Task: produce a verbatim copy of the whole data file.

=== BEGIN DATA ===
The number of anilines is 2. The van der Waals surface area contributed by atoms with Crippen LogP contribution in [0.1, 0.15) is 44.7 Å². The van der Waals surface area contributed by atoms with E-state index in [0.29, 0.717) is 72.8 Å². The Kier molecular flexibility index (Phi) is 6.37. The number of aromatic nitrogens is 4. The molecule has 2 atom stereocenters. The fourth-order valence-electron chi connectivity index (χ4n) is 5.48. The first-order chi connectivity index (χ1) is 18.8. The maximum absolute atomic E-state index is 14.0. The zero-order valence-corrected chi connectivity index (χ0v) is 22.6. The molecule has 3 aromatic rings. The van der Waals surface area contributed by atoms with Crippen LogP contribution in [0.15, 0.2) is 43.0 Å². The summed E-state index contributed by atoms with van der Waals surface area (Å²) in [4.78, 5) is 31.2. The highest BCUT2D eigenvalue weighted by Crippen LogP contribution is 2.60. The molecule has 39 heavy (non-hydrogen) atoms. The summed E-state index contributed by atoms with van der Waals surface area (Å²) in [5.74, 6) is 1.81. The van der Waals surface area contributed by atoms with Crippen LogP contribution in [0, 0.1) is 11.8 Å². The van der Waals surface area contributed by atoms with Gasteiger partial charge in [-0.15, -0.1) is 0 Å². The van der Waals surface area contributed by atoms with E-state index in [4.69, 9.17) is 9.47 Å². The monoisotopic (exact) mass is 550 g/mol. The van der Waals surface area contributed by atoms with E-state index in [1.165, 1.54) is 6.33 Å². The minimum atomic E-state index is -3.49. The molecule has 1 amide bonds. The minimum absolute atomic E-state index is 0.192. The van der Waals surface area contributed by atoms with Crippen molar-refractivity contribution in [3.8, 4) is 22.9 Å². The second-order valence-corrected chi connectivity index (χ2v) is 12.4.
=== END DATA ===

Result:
The number of anilines is 2. The van der Waals surface area contributed by atoms with Crippen LogP contribution in [0.1, 0.15) is 44.7 Å². The van der Waals surface area contributed by atoms with E-state index in [0.29, 0.717) is 72.8 Å². The Kier molecular flexibility index (Phi) is 6.37. The number of aromatic nitrogens is 4. The molecule has 2 atom stereocenters. The fourth-order valence-electron chi connectivity index (χ4n) is 5.48. The first-order chi connectivity index (χ1) is 18.8. The maximum absolute atomic E-state index is 14.0. The zero-order valence-corrected chi connectivity index (χ0v) is 22.6. The molecule has 3 aromatic rings. The van der Waals surface area contributed by atoms with Crippen LogP contribution in [0.15, 0.2) is 43.0 Å². The summed E-state index contributed by atoms with van der Waals surface area (Å²) in [4.78, 5) is 31.2. The highest BCUT2D eigenvalue weighted by Crippen LogP contribution is 2.60. The molecule has 39 heavy (non-hydrogen) atoms. The summed E-state index contributed by atoms with van der Waals surface area (Å²) in [5.74, 6) is 1.81. The van der Waals surface area contributed by atoms with Crippen LogP contribution in [0, 0.1) is 11.8 Å². The van der Waals surface area contributed by atoms with Gasteiger partial charge in [-0.15, -0.1) is 0 Å². The van der Waals surface area contributed by atoms with E-state index in [4.69, 9.17) is 9.47 Å². The monoisotopic (exact) mass is 550 g/mol. The van der Waals surface area contributed by atoms with E-state index in [1.165, 1.54) is 6.33 Å². The minimum atomic E-state index is -3.49. The molecule has 1 amide bonds. The minimum absolute atomic E-state index is 0.192. The van der Waals surface area contributed by atoms with Crippen molar-refractivity contribution in [3.8, 4) is 22.9 Å². The second-order valence-corrected chi connectivity index (χ2v) is 12.4.